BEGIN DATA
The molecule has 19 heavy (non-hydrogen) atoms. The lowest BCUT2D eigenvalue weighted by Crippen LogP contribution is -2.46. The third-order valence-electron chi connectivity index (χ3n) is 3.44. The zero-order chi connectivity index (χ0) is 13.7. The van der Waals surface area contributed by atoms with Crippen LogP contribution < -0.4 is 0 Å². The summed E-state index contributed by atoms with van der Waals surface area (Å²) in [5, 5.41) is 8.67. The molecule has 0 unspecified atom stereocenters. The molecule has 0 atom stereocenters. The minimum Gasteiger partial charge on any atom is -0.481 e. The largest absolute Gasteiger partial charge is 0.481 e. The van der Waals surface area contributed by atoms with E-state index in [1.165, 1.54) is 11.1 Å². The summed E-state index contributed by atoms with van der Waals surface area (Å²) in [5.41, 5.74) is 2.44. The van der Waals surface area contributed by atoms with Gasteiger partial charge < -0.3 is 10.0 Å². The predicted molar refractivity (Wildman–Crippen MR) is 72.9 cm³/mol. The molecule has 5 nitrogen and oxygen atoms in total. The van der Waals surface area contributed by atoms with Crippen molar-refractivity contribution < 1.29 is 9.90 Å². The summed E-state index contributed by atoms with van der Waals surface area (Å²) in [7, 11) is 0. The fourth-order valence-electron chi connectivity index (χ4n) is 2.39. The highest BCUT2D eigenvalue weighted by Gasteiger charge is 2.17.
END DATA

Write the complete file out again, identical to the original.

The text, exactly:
The molecule has 19 heavy (non-hydrogen) atoms. The lowest BCUT2D eigenvalue weighted by Crippen LogP contribution is -2.46. The third-order valence-electron chi connectivity index (χ3n) is 3.44. The zero-order chi connectivity index (χ0) is 13.7. The van der Waals surface area contributed by atoms with Crippen LogP contribution < -0.4 is 0 Å². The summed E-state index contributed by atoms with van der Waals surface area (Å²) in [5, 5.41) is 8.67. The molecule has 0 unspecified atom stereocenters. The molecule has 0 atom stereocenters. The minimum Gasteiger partial charge on any atom is -0.481 e. The largest absolute Gasteiger partial charge is 0.481 e. The van der Waals surface area contributed by atoms with E-state index in [1.165, 1.54) is 11.1 Å². The summed E-state index contributed by atoms with van der Waals surface area (Å²) in [5.41, 5.74) is 2.44. The van der Waals surface area contributed by atoms with Gasteiger partial charge < -0.3 is 10.0 Å². The predicted molar refractivity (Wildman–Crippen MR) is 72.9 cm³/mol. The molecule has 5 nitrogen and oxygen atoms in total. The van der Waals surface area contributed by atoms with Crippen molar-refractivity contribution < 1.29 is 9.90 Å². The summed E-state index contributed by atoms with van der Waals surface area (Å²) in [7, 11) is 0. The fourth-order valence-electron chi connectivity index (χ4n) is 2.39. The highest BCUT2D eigenvalue weighted by Gasteiger charge is 2.17.